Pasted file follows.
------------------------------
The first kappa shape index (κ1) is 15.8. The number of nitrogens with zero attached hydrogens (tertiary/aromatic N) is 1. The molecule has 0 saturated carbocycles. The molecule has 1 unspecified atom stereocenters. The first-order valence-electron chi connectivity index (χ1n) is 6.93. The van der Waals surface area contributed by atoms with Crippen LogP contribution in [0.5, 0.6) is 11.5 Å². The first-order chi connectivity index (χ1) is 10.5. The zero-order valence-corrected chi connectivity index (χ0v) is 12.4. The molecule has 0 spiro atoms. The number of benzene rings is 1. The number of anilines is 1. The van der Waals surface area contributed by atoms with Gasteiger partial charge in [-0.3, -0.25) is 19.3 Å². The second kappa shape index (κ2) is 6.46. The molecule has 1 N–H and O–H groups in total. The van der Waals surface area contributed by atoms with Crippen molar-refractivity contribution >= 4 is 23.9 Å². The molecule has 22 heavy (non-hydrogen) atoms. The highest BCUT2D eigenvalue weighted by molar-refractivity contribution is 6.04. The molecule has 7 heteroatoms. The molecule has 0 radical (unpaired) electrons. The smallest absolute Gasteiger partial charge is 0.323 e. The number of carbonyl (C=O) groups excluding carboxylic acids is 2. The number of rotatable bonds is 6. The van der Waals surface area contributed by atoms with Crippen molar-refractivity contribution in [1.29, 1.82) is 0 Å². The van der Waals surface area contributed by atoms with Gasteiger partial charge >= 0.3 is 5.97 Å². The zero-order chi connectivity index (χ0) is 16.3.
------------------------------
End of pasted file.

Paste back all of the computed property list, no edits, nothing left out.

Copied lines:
The first kappa shape index (κ1) is 15.8. The number of nitrogens with zero attached hydrogens (tertiary/aromatic N) is 1. The molecule has 0 saturated carbocycles. The molecule has 1 unspecified atom stereocenters. The first-order valence-electron chi connectivity index (χ1n) is 6.93. The van der Waals surface area contributed by atoms with Crippen LogP contribution in [0.5, 0.6) is 11.5 Å². The first-order chi connectivity index (χ1) is 10.5. The zero-order valence-corrected chi connectivity index (χ0v) is 12.4. The molecule has 0 spiro atoms. The number of benzene rings is 1. The number of anilines is 1. The van der Waals surface area contributed by atoms with Gasteiger partial charge in [-0.3, -0.25) is 19.3 Å². The second kappa shape index (κ2) is 6.46. The molecule has 1 N–H and O–H groups in total. The van der Waals surface area contributed by atoms with Crippen molar-refractivity contribution >= 4 is 23.9 Å². The molecule has 22 heavy (non-hydrogen) atoms. The highest BCUT2D eigenvalue weighted by molar-refractivity contribution is 6.04. The molecule has 7 heteroatoms. The molecule has 0 radical (unpaired) electrons. The smallest absolute Gasteiger partial charge is 0.323 e. The number of carbonyl (C=O) groups excluding carboxylic acids is 2. The number of rotatable bonds is 6. The van der Waals surface area contributed by atoms with Crippen molar-refractivity contribution in [1.29, 1.82) is 0 Å². The van der Waals surface area contributed by atoms with Gasteiger partial charge >= 0.3 is 5.97 Å². The zero-order chi connectivity index (χ0) is 16.3.